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This Election, Crime Never Sleeps

In Vancouver, public safety is the big, blurry campaign issue.

Sam Cooper 8 Nov

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Interview after interview and candidate after candidate, the NPA has hammered on bolstering the four pillars to attack drugs and crime in their election campaign strategy.

One might think the leader of a conservative party focusing on crime and public safety would be atop a soap box calling for increased police force funding.

But thinking this of Sam Sullivan, one would be wrong.

In fact, put Sullivan and his left of center competitor Jim Green together for a blind taste test on enforcement and crime issues and you might be surprised to find who is boosting the VPD and who is hinting at efforts to reform the department.

Sullivan says with a 25 percent share of the city's total budget, the police force must find ways to make funding go further, while Green seems to support the status quo.

Then there's the fact that public safety crusader Sullivan has admitted to funding the drug habits of a heroin-using prostitute and a crack smoking acquaintance. Sullivan says he did it out of compassion and to educate himself, but Mayor Larry Campbell and Vancouver Police Union president Tom Stamitakis say Sullivan's actions call into doubt whether he is fit to serve as Police Board chair.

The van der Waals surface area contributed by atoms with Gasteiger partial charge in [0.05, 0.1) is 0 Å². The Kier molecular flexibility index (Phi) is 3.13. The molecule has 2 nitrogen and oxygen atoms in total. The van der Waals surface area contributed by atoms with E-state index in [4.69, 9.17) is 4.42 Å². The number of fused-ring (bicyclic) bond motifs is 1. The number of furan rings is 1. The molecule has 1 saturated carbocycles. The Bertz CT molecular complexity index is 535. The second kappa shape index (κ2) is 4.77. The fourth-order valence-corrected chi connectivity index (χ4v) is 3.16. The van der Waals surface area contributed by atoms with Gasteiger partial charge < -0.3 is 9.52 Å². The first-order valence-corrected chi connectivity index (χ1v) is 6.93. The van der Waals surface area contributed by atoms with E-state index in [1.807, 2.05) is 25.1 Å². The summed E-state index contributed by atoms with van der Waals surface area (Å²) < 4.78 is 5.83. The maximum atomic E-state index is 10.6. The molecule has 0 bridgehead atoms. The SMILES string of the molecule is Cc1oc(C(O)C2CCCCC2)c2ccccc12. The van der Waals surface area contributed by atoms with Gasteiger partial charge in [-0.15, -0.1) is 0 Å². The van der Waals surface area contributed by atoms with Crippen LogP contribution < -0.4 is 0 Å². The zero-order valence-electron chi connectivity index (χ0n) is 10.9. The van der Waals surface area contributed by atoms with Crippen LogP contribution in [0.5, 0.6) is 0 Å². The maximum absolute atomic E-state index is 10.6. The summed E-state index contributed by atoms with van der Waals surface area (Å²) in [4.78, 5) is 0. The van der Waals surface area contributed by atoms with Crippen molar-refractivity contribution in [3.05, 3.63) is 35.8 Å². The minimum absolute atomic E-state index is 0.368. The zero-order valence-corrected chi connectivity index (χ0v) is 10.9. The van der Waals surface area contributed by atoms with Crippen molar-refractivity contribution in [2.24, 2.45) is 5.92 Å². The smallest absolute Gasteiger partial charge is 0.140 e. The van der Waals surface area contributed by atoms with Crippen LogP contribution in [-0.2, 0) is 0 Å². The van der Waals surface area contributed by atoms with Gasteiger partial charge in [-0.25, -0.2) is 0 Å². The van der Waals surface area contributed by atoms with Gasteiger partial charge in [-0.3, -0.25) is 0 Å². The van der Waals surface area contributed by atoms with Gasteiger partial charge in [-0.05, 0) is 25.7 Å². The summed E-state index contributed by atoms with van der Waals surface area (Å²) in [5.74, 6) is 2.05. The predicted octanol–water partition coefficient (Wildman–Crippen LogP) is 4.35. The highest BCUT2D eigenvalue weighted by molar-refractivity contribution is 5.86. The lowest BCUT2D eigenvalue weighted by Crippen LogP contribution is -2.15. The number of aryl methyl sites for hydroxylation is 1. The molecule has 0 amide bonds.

No, it's not your usual law and order campaign. But then, Vancouver isn't your usual drugs and crime town.

'Brutal to the police'

The gulf between COPE's Light and Classic factions widened in last spring's budget hearings when the VPD asked council to increase funding in order to add hundreds of new officers. COPE Classic said no thank-you, as Tim Louis accused the VPD of being a "rogue" department with a habit of soaring over budget, much to Mayor Campbell's displeasure.

Campbell, Green, and the Lights moved to fund force increases, with NPA councillor Peter Ladner essentially backing them.

But even though Ladner called his fellow NPA councillor's position "brutal to the police," Sullivan asked the VPD to find a way to hire additional officers without additional funding, by cutting down their overtime costs and looking for internal efficiencies.

In the end, council passed a motion to give the VPD funding for 50 new officers this year and 50 next year, without Sullivan's support.

Green says because of Sullivan's vote last spring, "He has not been there on crime." "He was only prepared to give support to police through efficiencies. In other words, no money," Green said.

But Sullivan says he wasn't hard on the VPD by challenging them to look for internal budgetary savings.